Direct Messages enable private conversations on Twitter. Direct Messages are one of the most popular features of Twitter, with a wide variety of use cases. These use cases range from group chats among friends, to powering customer support for brands around the world. New v2 versions of Direct Messages endpoints will be introduced in stages, and this first stage includes fundamental endpoints for creating Direct Messages and listing Direct Message conversation events. For the first time, the Twitter API v2 supports group conversations.
This initial release of Manage Direct Messages includes three POST methods for creating Direct Messages:
- POST /2/dm_conversations/with/:participant_id/messages - Creates a one-to-one Direct Message. This method either creates a new 1-1 conversation or retrieves the current conversation and adds the Direct Message to it. The :participant_idpath parameter is the User ID of the account receiving the message.
- POST /2/dm_conversations - Creates a new group conversation and adds a Direct Message to it. These requests require a list of conversation participants. Note that you can create multiple conversations with the same participant list. These requests will always return a new conversation ID.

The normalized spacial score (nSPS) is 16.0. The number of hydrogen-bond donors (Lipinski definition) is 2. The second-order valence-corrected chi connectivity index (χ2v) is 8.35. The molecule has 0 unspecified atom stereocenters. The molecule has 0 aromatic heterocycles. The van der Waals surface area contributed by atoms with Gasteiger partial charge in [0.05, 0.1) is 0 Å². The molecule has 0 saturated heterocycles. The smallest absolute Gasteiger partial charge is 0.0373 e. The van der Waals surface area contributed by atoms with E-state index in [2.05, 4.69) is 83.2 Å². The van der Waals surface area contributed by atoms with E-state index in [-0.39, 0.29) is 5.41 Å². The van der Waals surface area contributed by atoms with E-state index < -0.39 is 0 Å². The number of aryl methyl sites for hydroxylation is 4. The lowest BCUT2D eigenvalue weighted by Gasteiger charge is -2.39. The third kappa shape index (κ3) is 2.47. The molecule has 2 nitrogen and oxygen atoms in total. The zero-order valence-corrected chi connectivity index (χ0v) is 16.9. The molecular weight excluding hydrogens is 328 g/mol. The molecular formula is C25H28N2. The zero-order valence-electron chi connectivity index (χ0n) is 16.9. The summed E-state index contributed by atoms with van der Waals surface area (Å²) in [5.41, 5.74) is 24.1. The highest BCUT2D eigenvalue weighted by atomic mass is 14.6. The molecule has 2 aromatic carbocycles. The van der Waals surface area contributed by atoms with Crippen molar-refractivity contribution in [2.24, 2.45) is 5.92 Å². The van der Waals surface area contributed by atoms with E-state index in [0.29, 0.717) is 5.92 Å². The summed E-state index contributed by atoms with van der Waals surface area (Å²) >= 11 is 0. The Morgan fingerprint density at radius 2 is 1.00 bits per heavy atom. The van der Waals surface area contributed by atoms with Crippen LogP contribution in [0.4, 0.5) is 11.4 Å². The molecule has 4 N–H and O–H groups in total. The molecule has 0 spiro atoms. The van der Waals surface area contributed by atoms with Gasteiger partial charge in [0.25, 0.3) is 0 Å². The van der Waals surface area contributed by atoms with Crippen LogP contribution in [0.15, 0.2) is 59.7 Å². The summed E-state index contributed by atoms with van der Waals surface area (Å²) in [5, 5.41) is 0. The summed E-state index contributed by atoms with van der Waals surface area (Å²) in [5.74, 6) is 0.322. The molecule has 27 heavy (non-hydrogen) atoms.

- POST /2/dm_conversations/:dm_conversation_id/messages - Creates a Direct Message and adds it to an existing conversation. The :dm_conversation_id path parameter is the ID of the conversation that the message will be added to.
Note that Direct Message event IDs are common across the v1.1 and v2 (as well as the Twitter App), so the v1.1 methods to hide/delete Direct Messages can be used along with this new v2 endpoint. Also note that the Enterprise and Premium Account Activity APIs support v2 one-to-one messages, but do not yet support group conversations.
There is a user rate limit of 200 requests per 15 minutes for the POST method. There is also a rate limit of 1000 requests per 24 hours per user. Additionally, there is a rate limit of 15000 requests per 24 hours. Note that these rate limits are shared across these POST endpoints.
Since you are making requests on behalf of a user with the manage Tweets endpoints, you must authenticate with either OAuth 1.0a User Context or OAuth 2.0 Authorization Code with PKCE, and use a user Access Tokens associated with a user that has authorized your App. To generate this user Access Token with OAuth 1.0a, you can use the 3-legged OAuth flow. To generate a user Access Token with OAuth 2.0, you can use the Authorization Code with PKCE grant flow.
To access these endpoints, you will need:
- An approved developer account.
- To authenticate using the keys and tokens from a developer App that is located within a Project.
Learn more about getting access to the Twitter API v2 endpoints in our getting started guide.